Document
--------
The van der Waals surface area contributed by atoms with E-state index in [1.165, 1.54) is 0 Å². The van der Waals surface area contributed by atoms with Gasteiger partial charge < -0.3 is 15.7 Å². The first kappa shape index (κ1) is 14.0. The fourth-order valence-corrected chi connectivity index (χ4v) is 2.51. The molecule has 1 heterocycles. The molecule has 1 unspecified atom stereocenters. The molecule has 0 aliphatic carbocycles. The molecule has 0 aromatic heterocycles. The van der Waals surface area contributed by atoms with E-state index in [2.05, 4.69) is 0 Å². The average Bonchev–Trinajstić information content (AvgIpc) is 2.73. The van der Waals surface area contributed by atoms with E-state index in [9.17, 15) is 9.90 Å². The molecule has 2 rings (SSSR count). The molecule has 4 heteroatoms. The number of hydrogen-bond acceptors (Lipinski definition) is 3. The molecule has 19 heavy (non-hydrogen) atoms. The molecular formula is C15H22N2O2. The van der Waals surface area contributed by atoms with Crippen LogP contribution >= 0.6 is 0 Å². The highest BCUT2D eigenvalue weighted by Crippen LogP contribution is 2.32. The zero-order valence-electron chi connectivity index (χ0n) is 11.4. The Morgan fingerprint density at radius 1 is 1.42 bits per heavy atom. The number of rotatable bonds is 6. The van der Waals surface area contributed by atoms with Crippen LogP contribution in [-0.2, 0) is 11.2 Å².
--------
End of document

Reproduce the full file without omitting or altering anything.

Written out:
The van der Waals surface area contributed by atoms with E-state index in [1.165, 1.54) is 0 Å². The van der Waals surface area contributed by atoms with Gasteiger partial charge < -0.3 is 15.7 Å². The first kappa shape index (κ1) is 14.0. The fourth-order valence-corrected chi connectivity index (χ4v) is 2.51. The molecule has 1 heterocycles. The molecule has 1 unspecified atom stereocenters. The molecule has 0 aliphatic carbocycles. The molecule has 0 aromatic heterocycles. The van der Waals surface area contributed by atoms with E-state index in [2.05, 4.69) is 0 Å². The average Bonchev–Trinajstić information content (AvgIpc) is 2.73. The van der Waals surface area contributed by atoms with E-state index in [9.17, 15) is 9.90 Å². The molecule has 2 rings (SSSR count). The molecule has 4 heteroatoms. The number of hydrogen-bond acceptors (Lipinski definition) is 3. The molecule has 19 heavy (non-hydrogen) atoms. The molecular formula is C15H22N2O2. The van der Waals surface area contributed by atoms with Crippen LogP contribution >= 0.6 is 0 Å². The highest BCUT2D eigenvalue weighted by Crippen LogP contribution is 2.32. The zero-order valence-electron chi connectivity index (χ0n) is 11.4. The Morgan fingerprint density at radius 1 is 1.42 bits per heavy atom. The number of rotatable bonds is 6. The van der Waals surface area contributed by atoms with Crippen LogP contribution in [-0.2, 0) is 11.2 Å².